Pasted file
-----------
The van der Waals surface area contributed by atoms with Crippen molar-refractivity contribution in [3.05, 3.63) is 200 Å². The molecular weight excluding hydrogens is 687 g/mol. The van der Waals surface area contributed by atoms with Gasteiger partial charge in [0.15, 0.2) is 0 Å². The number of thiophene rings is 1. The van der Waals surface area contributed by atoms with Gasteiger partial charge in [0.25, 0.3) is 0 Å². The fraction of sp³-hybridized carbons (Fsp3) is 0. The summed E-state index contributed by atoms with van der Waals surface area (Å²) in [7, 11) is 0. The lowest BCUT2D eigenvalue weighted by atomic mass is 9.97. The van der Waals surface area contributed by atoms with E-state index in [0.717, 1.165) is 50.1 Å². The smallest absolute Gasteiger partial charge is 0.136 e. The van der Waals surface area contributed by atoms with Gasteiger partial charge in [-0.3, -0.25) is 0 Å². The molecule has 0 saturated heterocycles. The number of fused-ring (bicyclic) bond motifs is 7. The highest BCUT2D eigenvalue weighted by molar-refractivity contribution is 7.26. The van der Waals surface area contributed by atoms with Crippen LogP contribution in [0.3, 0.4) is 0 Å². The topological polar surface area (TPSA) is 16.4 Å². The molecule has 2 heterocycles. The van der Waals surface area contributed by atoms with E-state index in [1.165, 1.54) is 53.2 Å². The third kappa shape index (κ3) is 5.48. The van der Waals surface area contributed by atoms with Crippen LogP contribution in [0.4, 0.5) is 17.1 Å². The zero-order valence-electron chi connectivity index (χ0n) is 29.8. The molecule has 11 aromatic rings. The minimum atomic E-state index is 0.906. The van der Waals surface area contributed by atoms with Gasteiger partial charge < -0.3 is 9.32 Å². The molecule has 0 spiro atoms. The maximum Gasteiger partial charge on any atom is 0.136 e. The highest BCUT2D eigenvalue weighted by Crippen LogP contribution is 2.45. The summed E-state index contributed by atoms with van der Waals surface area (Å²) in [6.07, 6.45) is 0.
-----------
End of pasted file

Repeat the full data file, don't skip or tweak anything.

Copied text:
The van der Waals surface area contributed by atoms with Crippen molar-refractivity contribution in [3.05, 3.63) is 200 Å². The molecular weight excluding hydrogens is 687 g/mol. The van der Waals surface area contributed by atoms with Gasteiger partial charge in [0.15, 0.2) is 0 Å². The number of thiophene rings is 1. The van der Waals surface area contributed by atoms with Gasteiger partial charge in [0.25, 0.3) is 0 Å². The fraction of sp³-hybridized carbons (Fsp3) is 0. The summed E-state index contributed by atoms with van der Waals surface area (Å²) in [7, 11) is 0. The lowest BCUT2D eigenvalue weighted by atomic mass is 9.97. The van der Waals surface area contributed by atoms with E-state index in [0.717, 1.165) is 50.1 Å². The smallest absolute Gasteiger partial charge is 0.136 e. The van der Waals surface area contributed by atoms with Gasteiger partial charge in [-0.3, -0.25) is 0 Å². The molecule has 0 saturated heterocycles. The number of fused-ring (bicyclic) bond motifs is 7. The highest BCUT2D eigenvalue weighted by molar-refractivity contribution is 7.26. The van der Waals surface area contributed by atoms with Crippen LogP contribution in [0.3, 0.4) is 0 Å². The topological polar surface area (TPSA) is 16.4 Å². The molecule has 2 heterocycles. The van der Waals surface area contributed by atoms with E-state index in [1.165, 1.54) is 53.2 Å². The third kappa shape index (κ3) is 5.48. The van der Waals surface area contributed by atoms with Crippen LogP contribution in [0.4, 0.5) is 17.1 Å². The zero-order valence-electron chi connectivity index (χ0n) is 29.8. The molecule has 11 aromatic rings. The minimum atomic E-state index is 0.906. The van der Waals surface area contributed by atoms with Gasteiger partial charge < -0.3 is 9.32 Å². The molecule has 0 spiro atoms. The maximum Gasteiger partial charge on any atom is 0.136 e. The highest BCUT2D eigenvalue weighted by Crippen LogP contribution is 2.45. The summed E-state index contributed by atoms with van der Waals surface area (Å²) in [6.07, 6.45) is 0.